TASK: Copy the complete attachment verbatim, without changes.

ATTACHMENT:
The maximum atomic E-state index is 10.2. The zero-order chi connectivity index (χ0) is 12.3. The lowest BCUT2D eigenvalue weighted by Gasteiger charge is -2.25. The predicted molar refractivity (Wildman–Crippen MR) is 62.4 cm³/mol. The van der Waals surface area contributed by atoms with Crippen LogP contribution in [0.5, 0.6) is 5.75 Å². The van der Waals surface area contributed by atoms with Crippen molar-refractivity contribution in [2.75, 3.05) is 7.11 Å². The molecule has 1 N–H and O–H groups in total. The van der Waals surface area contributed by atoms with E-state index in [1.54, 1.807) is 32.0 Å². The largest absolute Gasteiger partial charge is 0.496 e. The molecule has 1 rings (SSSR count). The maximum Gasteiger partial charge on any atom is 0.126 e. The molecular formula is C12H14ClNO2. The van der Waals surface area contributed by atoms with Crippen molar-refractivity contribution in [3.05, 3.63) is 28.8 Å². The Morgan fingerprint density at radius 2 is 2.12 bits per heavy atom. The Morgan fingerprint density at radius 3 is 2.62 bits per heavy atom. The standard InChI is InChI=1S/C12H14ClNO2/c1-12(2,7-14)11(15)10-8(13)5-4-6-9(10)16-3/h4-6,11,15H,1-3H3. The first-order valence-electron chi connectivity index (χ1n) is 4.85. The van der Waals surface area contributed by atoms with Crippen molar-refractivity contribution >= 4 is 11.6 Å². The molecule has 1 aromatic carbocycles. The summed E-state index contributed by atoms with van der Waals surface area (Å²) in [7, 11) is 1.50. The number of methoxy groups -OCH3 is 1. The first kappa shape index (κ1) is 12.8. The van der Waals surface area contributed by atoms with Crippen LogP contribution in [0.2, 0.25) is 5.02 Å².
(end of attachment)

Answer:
The maximum atomic E-state index is 10.2. The zero-order chi connectivity index (χ0) is 12.3. The lowest BCUT2D eigenvalue weighted by Gasteiger charge is -2.25. The predicted molar refractivity (Wildman–Crippen MR) is 62.4 cm³/mol. The van der Waals surface area contributed by atoms with Crippen LogP contribution in [0.5, 0.6) is 5.75 Å². The van der Waals surface area contributed by atoms with Crippen molar-refractivity contribution in [2.75, 3.05) is 7.11 Å². The molecule has 1 N–H and O–H groups in total. The van der Waals surface area contributed by atoms with E-state index in [1.54, 1.807) is 32.0 Å². The largest absolute Gasteiger partial charge is 0.496 e. The molecule has 1 rings (SSSR count). The maximum Gasteiger partial charge on any atom is 0.126 e. The molecular formula is C12H14ClNO2. The van der Waals surface area contributed by atoms with Crippen molar-refractivity contribution in [3.05, 3.63) is 28.8 Å². The Morgan fingerprint density at radius 2 is 2.12 bits per heavy atom. The Morgan fingerprint density at radius 3 is 2.62 bits per heavy atom. The standard InChI is InChI=1S/C12H14ClNO2/c1-12(2,7-14)11(15)10-8(13)5-4-6-9(10)16-3/h4-6,11,15H,1-3H3. The first-order valence-electron chi connectivity index (χ1n) is 4.85. The van der Waals surface area contributed by atoms with Crippen molar-refractivity contribution >= 4 is 11.6 Å². The molecule has 1 aromatic carbocycles. The summed E-state index contributed by atoms with van der Waals surface area (Å²) in [7, 11) is 1.50. The number of methoxy groups -OCH3 is 1. The first kappa shape index (κ1) is 12.8. The van der Waals surface area contributed by atoms with Crippen LogP contribution in [0.2, 0.25) is 5.02 Å².